Gender equality requires a change in power structures in society, not only economic growth. If that were the case, then Saudi Arabian women would not be denied political and economic participation in society and state.
The analysis conducted by WDR 2012 raises some concerns which are inspired by my own work on the Sudan, Islamic law and women’s activism. The WDR 2012 puts increasing women’s voice and agency in the household and in society as a priority area. The report states further that the ability to challenge gender inequalities and disparities depends on women’s ability to speak collectively. This requires voices that speak in favor of greater gender equality.
However, the report reduces women’s voice in society to their participation in households, the labor market, state institutions like parliaments, legal institutions, governments, and boards. The report hardly mentions the important role played by women’s organizations, and activists.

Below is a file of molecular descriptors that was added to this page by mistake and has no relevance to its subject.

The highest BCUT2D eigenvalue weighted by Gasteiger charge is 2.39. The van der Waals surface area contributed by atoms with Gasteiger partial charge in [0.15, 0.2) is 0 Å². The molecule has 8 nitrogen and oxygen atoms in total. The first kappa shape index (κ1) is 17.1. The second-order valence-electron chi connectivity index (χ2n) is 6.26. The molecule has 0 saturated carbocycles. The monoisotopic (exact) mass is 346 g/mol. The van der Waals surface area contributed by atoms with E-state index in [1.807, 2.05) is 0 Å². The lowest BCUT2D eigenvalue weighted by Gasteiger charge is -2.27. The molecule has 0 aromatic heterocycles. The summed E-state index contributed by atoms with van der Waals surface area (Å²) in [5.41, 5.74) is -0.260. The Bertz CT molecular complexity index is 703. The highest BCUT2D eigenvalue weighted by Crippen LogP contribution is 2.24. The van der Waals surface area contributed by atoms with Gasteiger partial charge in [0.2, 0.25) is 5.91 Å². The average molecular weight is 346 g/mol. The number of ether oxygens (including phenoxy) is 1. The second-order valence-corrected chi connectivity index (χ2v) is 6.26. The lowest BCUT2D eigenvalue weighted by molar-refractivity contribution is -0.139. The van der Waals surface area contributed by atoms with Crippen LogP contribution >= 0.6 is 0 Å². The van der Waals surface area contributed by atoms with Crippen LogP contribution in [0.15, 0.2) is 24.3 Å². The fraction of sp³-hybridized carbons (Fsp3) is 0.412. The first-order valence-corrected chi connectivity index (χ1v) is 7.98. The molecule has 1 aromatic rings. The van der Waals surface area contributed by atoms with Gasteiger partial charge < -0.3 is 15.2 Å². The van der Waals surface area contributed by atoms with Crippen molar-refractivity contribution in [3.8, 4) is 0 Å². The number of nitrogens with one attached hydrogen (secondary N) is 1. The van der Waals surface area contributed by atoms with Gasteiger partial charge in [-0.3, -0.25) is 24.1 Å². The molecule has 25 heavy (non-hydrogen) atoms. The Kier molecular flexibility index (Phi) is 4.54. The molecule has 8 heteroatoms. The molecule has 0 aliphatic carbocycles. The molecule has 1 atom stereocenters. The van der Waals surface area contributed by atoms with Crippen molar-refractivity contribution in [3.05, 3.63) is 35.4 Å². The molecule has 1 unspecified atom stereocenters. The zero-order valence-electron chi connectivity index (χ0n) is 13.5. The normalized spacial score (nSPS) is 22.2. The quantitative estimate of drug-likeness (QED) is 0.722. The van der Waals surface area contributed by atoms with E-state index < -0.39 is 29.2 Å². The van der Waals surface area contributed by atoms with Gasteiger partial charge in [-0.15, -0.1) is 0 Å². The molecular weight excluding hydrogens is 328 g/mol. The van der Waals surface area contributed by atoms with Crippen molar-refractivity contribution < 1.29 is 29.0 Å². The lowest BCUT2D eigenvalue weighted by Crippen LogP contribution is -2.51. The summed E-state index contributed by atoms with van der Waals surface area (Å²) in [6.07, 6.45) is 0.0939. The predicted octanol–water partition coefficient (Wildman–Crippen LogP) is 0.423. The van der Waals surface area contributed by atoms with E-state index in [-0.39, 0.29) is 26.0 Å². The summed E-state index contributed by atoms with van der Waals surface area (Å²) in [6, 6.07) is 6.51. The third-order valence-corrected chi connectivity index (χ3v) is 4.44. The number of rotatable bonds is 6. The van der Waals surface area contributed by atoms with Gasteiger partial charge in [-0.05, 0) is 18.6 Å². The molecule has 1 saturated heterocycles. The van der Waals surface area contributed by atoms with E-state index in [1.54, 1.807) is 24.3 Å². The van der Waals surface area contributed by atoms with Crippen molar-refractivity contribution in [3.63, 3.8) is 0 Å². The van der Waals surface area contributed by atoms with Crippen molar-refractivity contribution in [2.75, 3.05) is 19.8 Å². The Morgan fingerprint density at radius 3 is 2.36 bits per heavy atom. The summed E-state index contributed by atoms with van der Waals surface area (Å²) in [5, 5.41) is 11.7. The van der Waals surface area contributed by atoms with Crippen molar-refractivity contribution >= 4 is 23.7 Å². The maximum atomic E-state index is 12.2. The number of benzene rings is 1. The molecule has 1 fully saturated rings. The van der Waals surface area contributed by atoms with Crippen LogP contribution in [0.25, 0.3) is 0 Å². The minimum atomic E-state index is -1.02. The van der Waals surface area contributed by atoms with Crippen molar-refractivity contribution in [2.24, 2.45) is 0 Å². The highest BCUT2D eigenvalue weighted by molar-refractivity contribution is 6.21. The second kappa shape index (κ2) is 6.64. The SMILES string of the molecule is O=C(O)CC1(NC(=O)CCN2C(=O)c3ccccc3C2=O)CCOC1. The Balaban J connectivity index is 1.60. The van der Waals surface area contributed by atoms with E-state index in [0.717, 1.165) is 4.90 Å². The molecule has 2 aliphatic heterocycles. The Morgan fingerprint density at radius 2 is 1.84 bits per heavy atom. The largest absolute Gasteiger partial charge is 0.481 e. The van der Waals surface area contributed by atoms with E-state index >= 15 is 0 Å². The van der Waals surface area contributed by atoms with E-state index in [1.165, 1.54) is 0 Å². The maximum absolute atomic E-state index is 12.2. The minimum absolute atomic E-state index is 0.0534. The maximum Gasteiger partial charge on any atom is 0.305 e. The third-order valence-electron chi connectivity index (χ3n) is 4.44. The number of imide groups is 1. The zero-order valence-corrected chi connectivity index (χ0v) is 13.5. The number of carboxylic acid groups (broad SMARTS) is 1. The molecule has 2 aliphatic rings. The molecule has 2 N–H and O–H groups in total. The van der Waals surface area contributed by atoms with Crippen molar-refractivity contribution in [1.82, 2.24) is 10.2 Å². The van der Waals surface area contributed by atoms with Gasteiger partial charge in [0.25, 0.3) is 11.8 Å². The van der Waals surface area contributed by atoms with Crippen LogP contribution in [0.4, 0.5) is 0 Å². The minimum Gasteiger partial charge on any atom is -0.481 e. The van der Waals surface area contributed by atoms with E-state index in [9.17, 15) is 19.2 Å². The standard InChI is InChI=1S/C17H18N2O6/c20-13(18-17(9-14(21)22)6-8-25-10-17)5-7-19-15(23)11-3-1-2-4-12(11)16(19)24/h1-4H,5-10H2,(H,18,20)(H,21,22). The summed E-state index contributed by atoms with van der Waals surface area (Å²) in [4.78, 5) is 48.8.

I think that women’s and men’s involvement and participation in civil society is crucial for putting many gender inequalities on the policy agenda in developing (and developed) countries. It is essential in at least two aspects:
1. Political pressure
Civil society organization are vital in putting pressure on governments, state institutions, legal institutions and governments to make gender equality a priority area of intervention. The core idea is that state laws and policy will generate changes in society (top-down approach). The report mentions this aspect in a short and insufficient manner (pp. 35-36).
Women in various civil society organizations and political parties in Sudan were instrumental in pushing for a 25% woman’s quota in the election law of 2008. It would not have been achieved without continuous pressure from (mostly) women and (some) men active in the political opposition and civil society. In the 2010 parliamentary elections, Sudan joined the 90 countries which have some women’s quota mechanisms for parliamentary representation (pp. 85).